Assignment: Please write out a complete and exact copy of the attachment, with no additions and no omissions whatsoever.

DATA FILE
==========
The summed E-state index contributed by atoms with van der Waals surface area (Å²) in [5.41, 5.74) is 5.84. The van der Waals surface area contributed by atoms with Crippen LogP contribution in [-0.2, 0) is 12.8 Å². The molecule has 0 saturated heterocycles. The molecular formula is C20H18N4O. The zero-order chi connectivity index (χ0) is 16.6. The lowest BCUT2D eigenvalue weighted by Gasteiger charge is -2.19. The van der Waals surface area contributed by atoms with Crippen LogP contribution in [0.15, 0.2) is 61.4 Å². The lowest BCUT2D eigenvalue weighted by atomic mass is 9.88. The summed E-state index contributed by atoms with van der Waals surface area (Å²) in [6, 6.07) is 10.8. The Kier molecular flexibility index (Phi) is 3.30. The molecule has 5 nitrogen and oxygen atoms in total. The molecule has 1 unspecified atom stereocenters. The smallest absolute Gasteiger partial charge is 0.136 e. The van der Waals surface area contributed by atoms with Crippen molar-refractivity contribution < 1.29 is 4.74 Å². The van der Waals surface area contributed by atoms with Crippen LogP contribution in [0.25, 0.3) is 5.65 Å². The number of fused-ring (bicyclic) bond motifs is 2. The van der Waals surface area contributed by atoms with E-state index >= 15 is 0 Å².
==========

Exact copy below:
The summed E-state index contributed by atoms with van der Waals surface area (Å²) in [5.41, 5.74) is 5.84. The van der Waals surface area contributed by atoms with Crippen LogP contribution in [-0.2, 0) is 12.8 Å². The molecule has 0 saturated heterocycles. The molecular formula is C20H18N4O. The zero-order chi connectivity index (χ0) is 16.6. The lowest BCUT2D eigenvalue weighted by Gasteiger charge is -2.19. The van der Waals surface area contributed by atoms with Crippen LogP contribution in [0.15, 0.2) is 61.4 Å². The lowest BCUT2D eigenvalue weighted by atomic mass is 9.88. The summed E-state index contributed by atoms with van der Waals surface area (Å²) in [6, 6.07) is 10.8. The Kier molecular flexibility index (Phi) is 3.30. The molecule has 5 nitrogen and oxygen atoms in total. The molecule has 1 unspecified atom stereocenters. The smallest absolute Gasteiger partial charge is 0.136 e. The van der Waals surface area contributed by atoms with Crippen molar-refractivity contribution < 1.29 is 4.74 Å². The van der Waals surface area contributed by atoms with Crippen LogP contribution in [0.25, 0.3) is 5.65 Å². The number of fused-ring (bicyclic) bond motifs is 2. The van der Waals surface area contributed by atoms with E-state index >= 15 is 0 Å².